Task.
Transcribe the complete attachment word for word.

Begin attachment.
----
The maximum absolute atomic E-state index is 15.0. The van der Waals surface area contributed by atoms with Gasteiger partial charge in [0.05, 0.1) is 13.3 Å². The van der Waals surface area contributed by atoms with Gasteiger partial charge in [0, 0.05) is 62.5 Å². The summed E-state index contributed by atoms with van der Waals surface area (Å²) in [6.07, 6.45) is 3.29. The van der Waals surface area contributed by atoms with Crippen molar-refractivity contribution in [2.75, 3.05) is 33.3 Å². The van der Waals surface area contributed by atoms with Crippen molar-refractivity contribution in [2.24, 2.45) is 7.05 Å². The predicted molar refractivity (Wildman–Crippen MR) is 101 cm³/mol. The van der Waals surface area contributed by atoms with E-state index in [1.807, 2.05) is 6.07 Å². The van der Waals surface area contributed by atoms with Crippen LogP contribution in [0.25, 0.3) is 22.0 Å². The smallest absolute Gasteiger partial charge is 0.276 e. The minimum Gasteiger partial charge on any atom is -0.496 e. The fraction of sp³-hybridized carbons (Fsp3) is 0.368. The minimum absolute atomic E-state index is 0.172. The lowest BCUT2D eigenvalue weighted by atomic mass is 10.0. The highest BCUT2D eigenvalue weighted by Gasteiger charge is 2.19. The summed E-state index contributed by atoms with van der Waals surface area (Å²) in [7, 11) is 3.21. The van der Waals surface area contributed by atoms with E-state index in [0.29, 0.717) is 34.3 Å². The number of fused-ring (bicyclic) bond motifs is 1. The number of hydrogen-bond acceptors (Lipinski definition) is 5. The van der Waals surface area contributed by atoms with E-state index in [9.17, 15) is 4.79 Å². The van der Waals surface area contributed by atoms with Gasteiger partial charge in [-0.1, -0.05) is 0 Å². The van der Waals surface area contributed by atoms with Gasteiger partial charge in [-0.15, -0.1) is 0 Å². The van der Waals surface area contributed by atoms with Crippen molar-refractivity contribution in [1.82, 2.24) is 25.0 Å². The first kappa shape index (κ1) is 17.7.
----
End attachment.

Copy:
The maximum absolute atomic E-state index is 15.0. The van der Waals surface area contributed by atoms with Gasteiger partial charge in [0.05, 0.1) is 13.3 Å². The van der Waals surface area contributed by atoms with Gasteiger partial charge in [0, 0.05) is 62.5 Å². The summed E-state index contributed by atoms with van der Waals surface area (Å²) in [6.07, 6.45) is 3.29. The van der Waals surface area contributed by atoms with Crippen molar-refractivity contribution in [2.75, 3.05) is 33.3 Å². The van der Waals surface area contributed by atoms with Crippen molar-refractivity contribution in [2.24, 2.45) is 7.05 Å². The predicted molar refractivity (Wildman–Crippen MR) is 101 cm³/mol. The van der Waals surface area contributed by atoms with E-state index in [1.807, 2.05) is 6.07 Å². The van der Waals surface area contributed by atoms with Crippen LogP contribution in [0.25, 0.3) is 22.0 Å². The smallest absolute Gasteiger partial charge is 0.276 e. The minimum Gasteiger partial charge on any atom is -0.496 e. The fraction of sp³-hybridized carbons (Fsp3) is 0.368. The minimum absolute atomic E-state index is 0.172. The lowest BCUT2D eigenvalue weighted by atomic mass is 10.0. The highest BCUT2D eigenvalue weighted by Gasteiger charge is 2.19. The summed E-state index contributed by atoms with van der Waals surface area (Å²) in [7, 11) is 3.21. The van der Waals surface area contributed by atoms with E-state index in [0.29, 0.717) is 34.3 Å². The number of fused-ring (bicyclic) bond motifs is 1. The number of hydrogen-bond acceptors (Lipinski definition) is 5. The van der Waals surface area contributed by atoms with E-state index in [9.17, 15) is 4.79 Å². The van der Waals surface area contributed by atoms with Gasteiger partial charge in [-0.1, -0.05) is 0 Å². The van der Waals surface area contributed by atoms with Gasteiger partial charge in [-0.15, -0.1) is 0 Å². The van der Waals surface area contributed by atoms with Crippen molar-refractivity contribution in [1.82, 2.24) is 25.0 Å². The first kappa shape index (κ1) is 17.7.